Authorship Issues

Moses is the central figure in the Pentateuch-at least from the book of Exodus on. He is the leader of the people, God’s spokesman and representative, and above all the Law Giver. Moses goes up to the mountain, and brings down God’s commandments written on stone. He also hears the explanation and exposition of the laws. There are several references to Moses writing in the Torah-not only to his writing of the “laws and commandments” but also to his writing of the historical events. In addition, several chapters-nearly all the books of Leviticus and Deuteronomy, record Moses’ teaching or speech to the people.

On the other hand, Moses does not appear at all in the book of Genesis, and the narratives of his life are found in the third person in the books of Exodus through Deuteronomy-including the narrative of his death and burial in the book of Deuteronomy.

None of the books of the Torah make any claim of authorship, in the “modern” sense of the person responsible for the book in its finished form. In a strict sense, the books of the Torah are anonymous. And yet,

Moses is obviously the central character, the authority behind the laws and narratives.


The Hebrew word Torah first of all means “instruction.”

In Proverbs the word is used for the teaching of one’s mother and father. Since instruction often comes from an authoritative source, torah can mean “authoritative instruction, commandment, law.” Since the instructions given through Moses are God’s commandments, then torah comes to mean law or commandments.

The instructions given by God through Moses are referred to both as the Torah of Moses (Torat Moshe) and the Torah of God (Torat YHWH or Elohim). Within the Pentateuch and in the later books the Instructions or Law is often referred to as the Law of Moses (Torat Moshe). Then, in later books the words Torah or Torat Moshe can refer to the books of the Torah, i.e. Genesis through Deuteronomy.

Since the books of Genesis through Deuteronomy are called the Torah of Moses-or simply the Torah, Jewish tradition developed the doctrine that Moses was the author of all five books.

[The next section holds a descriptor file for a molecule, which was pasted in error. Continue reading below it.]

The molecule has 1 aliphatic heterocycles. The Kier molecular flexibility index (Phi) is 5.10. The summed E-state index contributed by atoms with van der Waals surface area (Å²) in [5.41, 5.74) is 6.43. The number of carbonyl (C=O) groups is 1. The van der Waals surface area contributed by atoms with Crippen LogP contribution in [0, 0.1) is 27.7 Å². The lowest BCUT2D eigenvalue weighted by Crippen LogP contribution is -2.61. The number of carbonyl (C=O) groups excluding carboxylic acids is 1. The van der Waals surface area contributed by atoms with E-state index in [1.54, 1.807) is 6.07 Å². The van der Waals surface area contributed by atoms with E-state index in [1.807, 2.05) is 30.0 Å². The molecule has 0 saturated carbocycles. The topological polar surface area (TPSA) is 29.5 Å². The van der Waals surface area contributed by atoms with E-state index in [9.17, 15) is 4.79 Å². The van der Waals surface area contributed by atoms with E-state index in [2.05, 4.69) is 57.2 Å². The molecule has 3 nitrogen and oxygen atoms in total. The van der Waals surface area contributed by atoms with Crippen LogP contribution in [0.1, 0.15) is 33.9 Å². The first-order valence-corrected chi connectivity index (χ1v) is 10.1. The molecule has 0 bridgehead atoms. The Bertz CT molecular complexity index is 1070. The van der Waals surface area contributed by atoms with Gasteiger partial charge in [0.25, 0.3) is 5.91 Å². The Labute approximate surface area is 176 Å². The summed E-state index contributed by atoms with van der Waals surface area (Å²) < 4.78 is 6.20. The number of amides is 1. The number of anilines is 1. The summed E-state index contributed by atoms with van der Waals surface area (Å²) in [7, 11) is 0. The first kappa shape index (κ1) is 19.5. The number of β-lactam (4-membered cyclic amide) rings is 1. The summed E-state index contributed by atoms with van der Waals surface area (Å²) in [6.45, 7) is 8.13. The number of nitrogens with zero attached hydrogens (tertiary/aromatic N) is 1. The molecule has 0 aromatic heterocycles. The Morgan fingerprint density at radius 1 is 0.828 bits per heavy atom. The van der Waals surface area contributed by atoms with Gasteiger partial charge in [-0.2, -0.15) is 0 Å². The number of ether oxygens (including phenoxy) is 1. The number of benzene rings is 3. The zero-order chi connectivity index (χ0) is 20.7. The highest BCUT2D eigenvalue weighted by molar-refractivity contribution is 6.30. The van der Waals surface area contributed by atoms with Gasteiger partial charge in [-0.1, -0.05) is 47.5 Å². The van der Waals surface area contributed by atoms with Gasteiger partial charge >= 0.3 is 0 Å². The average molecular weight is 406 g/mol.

We should also note that Judaism was able to live with certain tensions or apparent contradictions. For example, one the one hand it recognizes the historical nature of the Torah. God gave his commandments at a specific time in history, through Moses, a specific man. On the other hand, Judaism understands the Torah as being eternal. Judaism recognizes that changing times require updated interpretations-without rejecting older traditions. For example, with the discovery of electricity, new rulings about work on the Sabbath-for example lighting a fire on the Sabbath-had to be developed to deal with electricity. Yet once these new rulings were final, they were considered part of the eternal Torah.

The Mishnah and Talmud record specific debates between the Rabbis on areas of interpretation. They record when an interpretation became accepted as official. But once it was accepted, the new interpretation became part of the eternal Torah.

Judaism recognizes an oral Torah alongside the written Torah. The oral Torah finds its authority ultimately in God. And like the written Torah it can be traced back to Moses. The oral Torah includes all the interpretations God gave Moses on the Mountain.